There is no doubt that streaming subscriptions will play a major role in the future of digital music, but their impact is going to be far from immediate. There also needs to be great caution applied to interpreting the encouraging early signs of the advanced streaming markets and the potential impact on total music sales.
Norway and Sweden both experienced an upturn in music sales in the first half of 2013 thanks largely to the impact of streaming subscriptions, while most of the rest of the global music market continued in its struggle to return to growth after more than a decade of decline. The easy conclusion to draw is that when streaming subscriptions take hold across the globe, music revenue grow. While there is some truth in the argument, it is too simplistic.
An analysis of the leading streaming markets (Sweden, Norway, France, Netherlands) and the leading download markets (US, UK, Germany, Japan) – see figure one – reveals that streaming took hold in markets where downloads had not. The markets where downloads represented the lowest share of total music sales in 2010 (before streaming really kicked off) are those that in 2013 had the rates of streaming as a share of digital music revenue. In markets where downloads were making the biggest contribution to total music income (not just digital) streaming did not get much of a look in in 2013. In the US and UK streaming subscriptions were in market long before Spotify and Deezer, but most digital music consumers opted for downloads and have been unwilling to switch allegiances since. It will happen over time, but right now downloads have a firm grip and that is largely because of Apple.
When we look at the same countries plotted by streaming share against Apple device penetration we see an even more pronounced trend – see figure two. Here the relationship is clear: streaming has taken hold where Apple has not. In short, there was no established mainstream digital music service and streaming subscriptions filled the void. But of greatest significance is the impact on total music revenue. These strong streaming markets contribute just 10% to global digital revenue, even though France and the Netherlands are two of the world’s top 10 music markets. Meanwhile the UK and US alone count for 54%. If you factor in Japan and Germany too you have 71% of all digital music income, and within these four countries (the four biggest music markets) streaming accounted for just 10% of digital revenue.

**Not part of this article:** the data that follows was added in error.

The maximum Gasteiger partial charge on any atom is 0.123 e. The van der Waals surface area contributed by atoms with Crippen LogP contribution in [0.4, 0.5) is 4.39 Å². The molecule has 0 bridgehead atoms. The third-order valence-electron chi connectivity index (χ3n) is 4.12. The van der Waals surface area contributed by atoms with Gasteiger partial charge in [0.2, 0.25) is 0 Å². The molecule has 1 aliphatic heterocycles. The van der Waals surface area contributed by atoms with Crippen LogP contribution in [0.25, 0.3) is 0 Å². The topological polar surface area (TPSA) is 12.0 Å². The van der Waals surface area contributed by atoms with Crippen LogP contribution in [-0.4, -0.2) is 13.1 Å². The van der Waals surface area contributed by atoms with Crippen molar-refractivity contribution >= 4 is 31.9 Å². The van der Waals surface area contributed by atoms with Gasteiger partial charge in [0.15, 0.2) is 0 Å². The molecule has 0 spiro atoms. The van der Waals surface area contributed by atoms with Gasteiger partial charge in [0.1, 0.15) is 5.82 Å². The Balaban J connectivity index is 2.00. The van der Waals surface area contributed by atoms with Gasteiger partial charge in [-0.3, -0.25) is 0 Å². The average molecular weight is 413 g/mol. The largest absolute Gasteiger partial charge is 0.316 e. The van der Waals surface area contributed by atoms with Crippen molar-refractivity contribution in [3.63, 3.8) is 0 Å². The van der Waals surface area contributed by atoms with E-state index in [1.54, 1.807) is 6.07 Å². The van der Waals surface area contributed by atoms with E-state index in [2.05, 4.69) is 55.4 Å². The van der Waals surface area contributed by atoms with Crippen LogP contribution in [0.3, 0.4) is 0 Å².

On the other side of the equation, streaming has brought unparalleled growth in its core markets: across Sweden, Norway and the Netherlands digital revenue grew by an average of 213% between 2010 and 2013, compared to an average of just 40% across the big four markets (though Japan’s declining digital sector pulls that average down). And of course the Swedish and Norwegian music markets both grew in 2012 and 2013 while the rest did not.
While there is not a clear cut ‘answer’ to streaming’s likely long term impact we can however draw a few important conclusions:
- Streaming will grow more slowly in markets where Apple and the download market are strong (which helps explain why growth of Spotify et al appears to have slowed in markets like the US and UK).
- Streaming can make a digital market grow more quickly than downloads can (though it does so normally at the direct expense of downloads – download sales shrank in both Sweden and Norway in 2012 and 2013)
- ‘Home turf’ counts. Most of the big streaming markets have their own local heroes (Sweden – Spotify, Norway – WiMP, France – Deezer) – all of whom also benefited from hard bundles and marketing support from their incumbent telcos. Meanwhile Apple of course prospers on its home turf and that of the English speaking UK.
- Consumer behavior and technology are all edging towards a more access based world and it is inevitable that the download will become less important. So although these brakes on streaming adoption exist in many markets, they will slow rather than halt the transition. Streaming will near 50% of global digital revenues by 2018.
Streaming remains bedeviled by countless issues – not least artist payments – but what is clear is that it has the ability to transform the shape of the digital music market. And while that change may be slower to come than the Swedish and Norwegian experiences might suggest, come it will.